# How to define a function in first order logic that return different values each time?

How to represent f() in first order logic so that following scenario holds?

M=f() N=f()

where M $!=$ N

• You don't. Axioms of equality deman that $M=N$ if $M=f()$ and $N=f()$. – Hagen von Eitzen May 19 '17 at 6:25
• how to represent a function f so that $M != N$ – Tom May 19 '17 at 6:34
• You cannot: a function in mathematics is a relation between a set of inputs and a set of permissible outputs with the property that each input is related to exactly one output. – Mauro ALLEGRANZA May 19 '17 at 6:42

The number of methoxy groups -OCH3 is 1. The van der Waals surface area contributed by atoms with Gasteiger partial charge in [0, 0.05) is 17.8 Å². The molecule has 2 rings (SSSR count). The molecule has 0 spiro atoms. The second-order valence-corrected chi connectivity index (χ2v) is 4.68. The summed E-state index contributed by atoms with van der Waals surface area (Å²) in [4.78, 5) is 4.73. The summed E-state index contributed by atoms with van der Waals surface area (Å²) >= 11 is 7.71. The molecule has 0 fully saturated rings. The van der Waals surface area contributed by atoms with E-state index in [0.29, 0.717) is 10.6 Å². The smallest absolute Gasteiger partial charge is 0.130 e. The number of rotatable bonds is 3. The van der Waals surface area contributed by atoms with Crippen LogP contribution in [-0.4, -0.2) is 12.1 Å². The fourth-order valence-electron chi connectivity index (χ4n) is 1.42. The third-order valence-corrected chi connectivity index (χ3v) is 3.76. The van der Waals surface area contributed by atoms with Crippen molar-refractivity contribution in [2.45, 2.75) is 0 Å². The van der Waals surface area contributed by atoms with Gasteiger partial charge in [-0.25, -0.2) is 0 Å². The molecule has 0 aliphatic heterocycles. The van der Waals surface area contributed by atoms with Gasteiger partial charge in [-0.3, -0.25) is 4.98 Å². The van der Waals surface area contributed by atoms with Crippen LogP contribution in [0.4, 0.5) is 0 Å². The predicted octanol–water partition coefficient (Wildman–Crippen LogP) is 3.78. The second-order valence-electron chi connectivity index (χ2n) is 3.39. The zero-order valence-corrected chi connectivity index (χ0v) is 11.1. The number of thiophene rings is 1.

• But the symbol M=f( ) is meaningless: what is the input value ? When you say "a function that return different values each time?" what do you mean with "each time"? different input values? are there instant of time ? – Mauro ALLEGRANZA May 19 '17 at 6:43
• Yeah, by definition a function takes exactly one value on each argument. And there is no such notion as "each time" in logic. What you can do however is for instance to consider a function with one more argument, $t$, express that $t$ ranges over a linearly ordered set, and think of $f(x,t)$ as being the value "at time $t$" of a "function that depends on time". – Régis May 19 '17 at 7:07